This report covers:
- Bullet size
- Loading the magazine
- First test — 255-grain Hollowpoints
- Feel of the rifle
- Discharge sound
- Second fill
- Mr. Hollowpoint 305-grain
- Mr. Hollowpoint 300-grain .458
- Trigger pull
Today we look at the velocity of the new .457 Benjamin Bulldog. There are some surprises coming that may not be that surprising.
I took the Bulldog over to AirForce. They have a 100-yard range where I can shoot into the ground safely, and with a gun this powerful, I felt I had to do that. I watched Tyler Patner’s test and I sort of knew what to expect.
Let’s get something straight. This rifle has a 0.457-inch bore. Bullets for it have to be 0.457 to 0.459-inches in diameter or they won’t perform well. Those 0.452-inch bullets that are made for lower-powered big bores, or the oddly sized 0.454 bullets, will not work well in this rifle.
I had several different weights of Mr. Hollowpoint bullets on hand and they all measure 0.457 to 0.458. However, because they are hollowpoints and because the Bulldog has a length restriction due to the magazine, I could only shoot three of the different ones I had.
Loading the magazine
I didn’t care for this gravity-fed magazine when I first saw it. Now that I have used it I know several reasons why.
First, the manual tells you to open the bolt with the side lever and leave the lever back so the bolt is out of the way. Then insert the clip into the receiver as far down as it will go. Then load a bullet into the clip nose-first. That didn’t work for me. When I tried to load the bullet nose-first it flipped around as it was going into the clip and ended up standing on its base. I suppose with practice I could get better at this, but to have to practice how to load is something I don’t need in a hunting rifle.
I found that setting the bullet flat on top of the clip and pushing down on the back of the bullet worked best for me. But that was not the end of my feeding problems. When the bolt went forward on the last bullet it grabbed the base of the bullet and flipped it up. It looks a lot like the last picture only this time it happened when I was trying to feed the bullet into the breech with the sidelever.
And one time the bolt flipped the bullet completely around backwards. That’s a lot of feeding trouble for a repeater to have. Give me a single shot any day!
First test — 255-grain Hollowpoints
I filled the rifle to 3,000 psi and tested it first with a 255-grain hollowpoint from Mr. Hollowpoint.
That is a straight linear velocity drop — exactly what Tyler recorded. At the end of the three shots the pressure remaining in the tank read 2,300 psi on the onboard gauge.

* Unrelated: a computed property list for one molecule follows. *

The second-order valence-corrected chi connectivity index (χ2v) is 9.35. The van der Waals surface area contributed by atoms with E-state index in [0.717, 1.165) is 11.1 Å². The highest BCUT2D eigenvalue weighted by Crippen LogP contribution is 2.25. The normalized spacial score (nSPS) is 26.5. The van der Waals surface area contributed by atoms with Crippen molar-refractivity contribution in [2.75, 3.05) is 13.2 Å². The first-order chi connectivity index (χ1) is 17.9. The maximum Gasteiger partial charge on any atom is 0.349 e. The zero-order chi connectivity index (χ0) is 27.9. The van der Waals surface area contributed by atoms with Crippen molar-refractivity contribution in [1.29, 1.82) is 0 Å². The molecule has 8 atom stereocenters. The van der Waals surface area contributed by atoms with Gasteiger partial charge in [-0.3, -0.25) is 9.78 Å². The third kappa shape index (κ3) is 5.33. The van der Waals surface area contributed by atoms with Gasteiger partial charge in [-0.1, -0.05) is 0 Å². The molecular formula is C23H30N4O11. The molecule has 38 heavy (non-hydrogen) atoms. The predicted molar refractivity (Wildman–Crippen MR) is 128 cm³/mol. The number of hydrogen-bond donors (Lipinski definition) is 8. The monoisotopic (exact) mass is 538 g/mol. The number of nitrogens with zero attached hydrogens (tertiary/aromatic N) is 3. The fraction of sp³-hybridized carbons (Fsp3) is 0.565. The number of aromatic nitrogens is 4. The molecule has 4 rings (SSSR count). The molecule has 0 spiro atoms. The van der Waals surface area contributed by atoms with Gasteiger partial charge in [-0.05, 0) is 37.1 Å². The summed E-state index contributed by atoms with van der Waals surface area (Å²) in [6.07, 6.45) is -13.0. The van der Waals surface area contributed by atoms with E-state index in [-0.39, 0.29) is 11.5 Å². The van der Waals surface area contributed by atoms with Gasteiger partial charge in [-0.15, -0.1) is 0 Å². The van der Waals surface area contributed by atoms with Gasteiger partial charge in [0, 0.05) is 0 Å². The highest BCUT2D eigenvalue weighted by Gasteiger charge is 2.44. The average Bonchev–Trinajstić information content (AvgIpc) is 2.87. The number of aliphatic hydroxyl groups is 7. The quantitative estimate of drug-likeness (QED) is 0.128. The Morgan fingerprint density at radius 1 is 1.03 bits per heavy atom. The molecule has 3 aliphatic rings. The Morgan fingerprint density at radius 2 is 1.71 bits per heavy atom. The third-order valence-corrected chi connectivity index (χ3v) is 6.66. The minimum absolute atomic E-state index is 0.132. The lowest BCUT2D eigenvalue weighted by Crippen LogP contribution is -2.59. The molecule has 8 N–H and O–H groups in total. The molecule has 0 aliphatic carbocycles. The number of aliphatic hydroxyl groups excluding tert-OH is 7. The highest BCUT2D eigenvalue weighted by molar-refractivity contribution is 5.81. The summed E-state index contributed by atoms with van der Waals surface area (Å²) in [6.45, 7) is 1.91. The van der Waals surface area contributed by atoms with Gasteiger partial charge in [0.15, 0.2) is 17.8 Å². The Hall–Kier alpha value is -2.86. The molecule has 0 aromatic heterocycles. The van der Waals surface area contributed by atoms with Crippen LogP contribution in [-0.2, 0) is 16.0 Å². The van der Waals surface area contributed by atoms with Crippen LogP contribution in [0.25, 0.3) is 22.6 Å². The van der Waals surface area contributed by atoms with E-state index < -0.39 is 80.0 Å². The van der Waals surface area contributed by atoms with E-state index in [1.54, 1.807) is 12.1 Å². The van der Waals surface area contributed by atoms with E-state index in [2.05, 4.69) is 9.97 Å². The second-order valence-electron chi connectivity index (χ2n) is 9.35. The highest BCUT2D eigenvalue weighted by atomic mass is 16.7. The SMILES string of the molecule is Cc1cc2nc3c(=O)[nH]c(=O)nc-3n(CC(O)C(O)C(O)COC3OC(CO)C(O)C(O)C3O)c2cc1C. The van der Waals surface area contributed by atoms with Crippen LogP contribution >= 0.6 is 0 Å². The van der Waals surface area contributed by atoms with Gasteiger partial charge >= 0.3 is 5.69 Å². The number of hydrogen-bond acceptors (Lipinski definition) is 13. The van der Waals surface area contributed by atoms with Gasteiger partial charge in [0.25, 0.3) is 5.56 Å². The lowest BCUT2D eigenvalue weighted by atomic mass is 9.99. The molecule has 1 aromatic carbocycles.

So the big question at this point is, what happens on shot number four? I took it and this is what I saw.
That’s not a bad velocity, though I wouldn’t try it when shooting a group at 50 yards. But for a finishing shot to dispatch and animal, it works. The onboard pressure read 2,000 psi after shot four.
Feel of the rifle
Despite the weight of this Bulldog, the recoil is pretty brisk. And it’s only going to increase as the bullet weights increase.
The bullets do move around inside the clip, but they don’t rattle, as I feared. They will not alert animals when you are stalking.
I noticed that Tyler Patner recorded some shot sounds when he tested his Bulldog. He was shooting indoors when he recorded them and I was outdoors, so my sound should be a little quieter because there isn’t as much to reflect the sound. The microphone was about 4 feet to the right of the muzzle and even with its end.
I recorded that on the first shot after a fill. But as I shot I couldn’t tell that the rifle got any quieter as the shots piled up.
I made a mistake on my second fill because my carbon fiber tank’s gauge is hazy and difficult to read. I over-filled the Bulldog by 500 psi.
That overfill is going to have an impact on the next shot string. I wouldn’t do this intentionally, but since I did it, we might as well see the results.
Mr. Hollowpoint 305-grain
The next bullet was the 305-grain from Mr. Hollowpoint. Because of the overfill I expected this string to be different.
All three shots are close together. So I fired a fourth shot to see what I might get.
As expected this string was much tighter because of the extra air. But this is not what you should do. A deer dies just as fast from a hollowpoint hitting with 300 foot-pounds as it does from the same bullet hitting at 500 foot-pounds. Big bore airguns don’t kill with energy. They kill by the loss of blood.
Also, shot number 4 is still behind shots one through three. It is more powerful, but I think you can see that it’s separate from the first three.
Mr. Hollowpoint 300-grain .458
The last bullet I tested was a Mr. Hollowpoint 300 grain that was 0.458-inches in diameter. You will something interesting with this one.
It seems the larger diameter bullet slows the bullet, doesn’t it? I guess this shows the Bulldog barrel is a real tight .457.
The cover for the fill nipple is too hard to get off so I removed it (with the help of my Swiss Army knife) and left it off for the test. That was a tough spot on the .357 Bulldog too, as I recall.
The Bulldog trigger is two stage. On the test rifle stage one pulls with 9 ounces of effort and stage two with 3 pounds 10 ounces. Stage two is crisp.
That’s where we are so far. Reader Roman Greco want to see how it does against my cardboard mulch trap and so do I, so that will be in the first accuracy test that’s coming next.
The .457 Bulldog is a big bore airguns in all respects. It’s powerful, loud and kicks like a bear! I have no doubt it can do what it was designed to do. And looking into that will be what this series is all about.